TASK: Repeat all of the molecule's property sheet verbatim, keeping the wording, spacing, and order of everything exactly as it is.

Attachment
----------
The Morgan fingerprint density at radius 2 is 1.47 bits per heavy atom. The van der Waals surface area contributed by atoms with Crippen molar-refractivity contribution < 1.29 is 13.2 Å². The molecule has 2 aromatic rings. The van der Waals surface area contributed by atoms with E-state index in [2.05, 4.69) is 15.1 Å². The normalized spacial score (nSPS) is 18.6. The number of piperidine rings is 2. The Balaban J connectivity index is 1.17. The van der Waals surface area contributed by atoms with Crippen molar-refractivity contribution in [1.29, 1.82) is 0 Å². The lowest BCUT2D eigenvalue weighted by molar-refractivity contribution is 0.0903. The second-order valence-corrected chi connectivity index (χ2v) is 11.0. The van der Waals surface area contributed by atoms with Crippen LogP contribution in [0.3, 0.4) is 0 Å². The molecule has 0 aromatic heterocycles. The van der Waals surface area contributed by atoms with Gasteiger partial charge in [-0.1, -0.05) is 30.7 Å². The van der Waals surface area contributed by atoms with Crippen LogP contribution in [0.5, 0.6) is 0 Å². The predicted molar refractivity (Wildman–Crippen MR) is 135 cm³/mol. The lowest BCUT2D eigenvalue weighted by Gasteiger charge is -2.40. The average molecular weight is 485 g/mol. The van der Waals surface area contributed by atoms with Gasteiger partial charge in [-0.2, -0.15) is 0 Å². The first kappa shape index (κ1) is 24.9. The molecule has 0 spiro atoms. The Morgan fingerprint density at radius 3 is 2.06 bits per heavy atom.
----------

The Morgan fingerprint density at radius 2 is 1.47 bits per heavy atom. The van der Waals surface area contributed by atoms with Crippen molar-refractivity contribution < 1.29 is 13.2 Å². The molecule has 2 aromatic rings. The van der Waals surface area contributed by atoms with E-state index in [2.05, 4.69) is 15.1 Å². The normalized spacial score (nSPS) is 18.6. The number of piperidine rings is 2. The Balaban J connectivity index is 1.17. The van der Waals surface area contributed by atoms with Crippen molar-refractivity contribution in [1.29, 1.82) is 0 Å². The lowest BCUT2D eigenvalue weighted by molar-refractivity contribution is 0.0903. The second-order valence-corrected chi connectivity index (χ2v) is 11.0. The van der Waals surface area contributed by atoms with Crippen LogP contribution in [0.3, 0.4) is 0 Å². The molecule has 0 aromatic heterocycles. The van der Waals surface area contributed by atoms with Gasteiger partial charge in [-0.1, -0.05) is 30.7 Å². The van der Waals surface area contributed by atoms with Crippen LogP contribution in [0.5, 0.6) is 0 Å². The predicted molar refractivity (Wildman–Crippen MR) is 135 cm³/mol. The lowest BCUT2D eigenvalue weighted by Gasteiger charge is -2.40. The average molecular weight is 485 g/mol. The van der Waals surface area contributed by atoms with Gasteiger partial charge in [-0.2, -0.15) is 0 Å². The first kappa shape index (κ1) is 24.9. The molecule has 0 spiro atoms. The Morgan fingerprint density at radius 3 is 2.06 bits per heavy atom.